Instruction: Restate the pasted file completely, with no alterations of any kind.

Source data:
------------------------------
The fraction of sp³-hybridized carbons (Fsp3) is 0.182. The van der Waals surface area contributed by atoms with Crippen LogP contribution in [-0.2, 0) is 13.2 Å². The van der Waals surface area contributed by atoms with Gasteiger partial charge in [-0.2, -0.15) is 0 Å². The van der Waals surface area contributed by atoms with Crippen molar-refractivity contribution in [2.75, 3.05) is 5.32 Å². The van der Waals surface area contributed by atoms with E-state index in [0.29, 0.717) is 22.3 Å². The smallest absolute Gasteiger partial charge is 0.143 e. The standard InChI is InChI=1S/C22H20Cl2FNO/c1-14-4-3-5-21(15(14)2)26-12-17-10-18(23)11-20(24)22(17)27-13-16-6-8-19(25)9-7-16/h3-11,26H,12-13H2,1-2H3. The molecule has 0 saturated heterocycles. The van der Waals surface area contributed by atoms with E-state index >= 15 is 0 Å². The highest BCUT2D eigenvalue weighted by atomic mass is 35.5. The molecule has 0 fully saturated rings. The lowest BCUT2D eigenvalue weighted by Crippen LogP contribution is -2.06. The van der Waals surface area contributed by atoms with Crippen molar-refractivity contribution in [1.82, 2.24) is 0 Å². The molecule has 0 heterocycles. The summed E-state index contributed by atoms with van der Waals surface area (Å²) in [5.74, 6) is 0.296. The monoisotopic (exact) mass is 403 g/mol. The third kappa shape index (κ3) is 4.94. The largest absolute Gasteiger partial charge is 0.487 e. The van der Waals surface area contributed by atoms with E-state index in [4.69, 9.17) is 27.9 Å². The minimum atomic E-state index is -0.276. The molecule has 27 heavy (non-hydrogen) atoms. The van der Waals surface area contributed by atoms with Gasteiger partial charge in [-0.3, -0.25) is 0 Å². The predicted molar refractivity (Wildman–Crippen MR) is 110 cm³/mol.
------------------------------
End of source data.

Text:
The fraction of sp³-hybridized carbons (Fsp3) is 0.182. The van der Waals surface area contributed by atoms with Crippen LogP contribution in [-0.2, 0) is 13.2 Å². The van der Waals surface area contributed by atoms with Gasteiger partial charge in [-0.2, -0.15) is 0 Å². The van der Waals surface area contributed by atoms with Crippen molar-refractivity contribution in [2.75, 3.05) is 5.32 Å². The van der Waals surface area contributed by atoms with E-state index in [0.29, 0.717) is 22.3 Å². The smallest absolute Gasteiger partial charge is 0.143 e. The standard InChI is InChI=1S/C22H20Cl2FNO/c1-14-4-3-5-21(15(14)2)26-12-17-10-18(23)11-20(24)22(17)27-13-16-6-8-19(25)9-7-16/h3-11,26H,12-13H2,1-2H3. The molecule has 0 saturated heterocycles. The van der Waals surface area contributed by atoms with E-state index >= 15 is 0 Å². The highest BCUT2D eigenvalue weighted by atomic mass is 35.5. The molecule has 0 fully saturated rings. The lowest BCUT2D eigenvalue weighted by Crippen LogP contribution is -2.06. The van der Waals surface area contributed by atoms with Crippen molar-refractivity contribution in [1.82, 2.24) is 0 Å². The molecule has 0 heterocycles. The summed E-state index contributed by atoms with van der Waals surface area (Å²) in [5.74, 6) is 0.296. The monoisotopic (exact) mass is 403 g/mol. The third kappa shape index (κ3) is 4.94. The largest absolute Gasteiger partial charge is 0.487 e. The van der Waals surface area contributed by atoms with E-state index in [4.69, 9.17) is 27.9 Å². The minimum atomic E-state index is -0.276. The molecule has 27 heavy (non-hydrogen) atoms. The van der Waals surface area contributed by atoms with Gasteiger partial charge in [-0.3, -0.25) is 0 Å². The predicted molar refractivity (Wildman–Crippen MR) is 110 cm³/mol.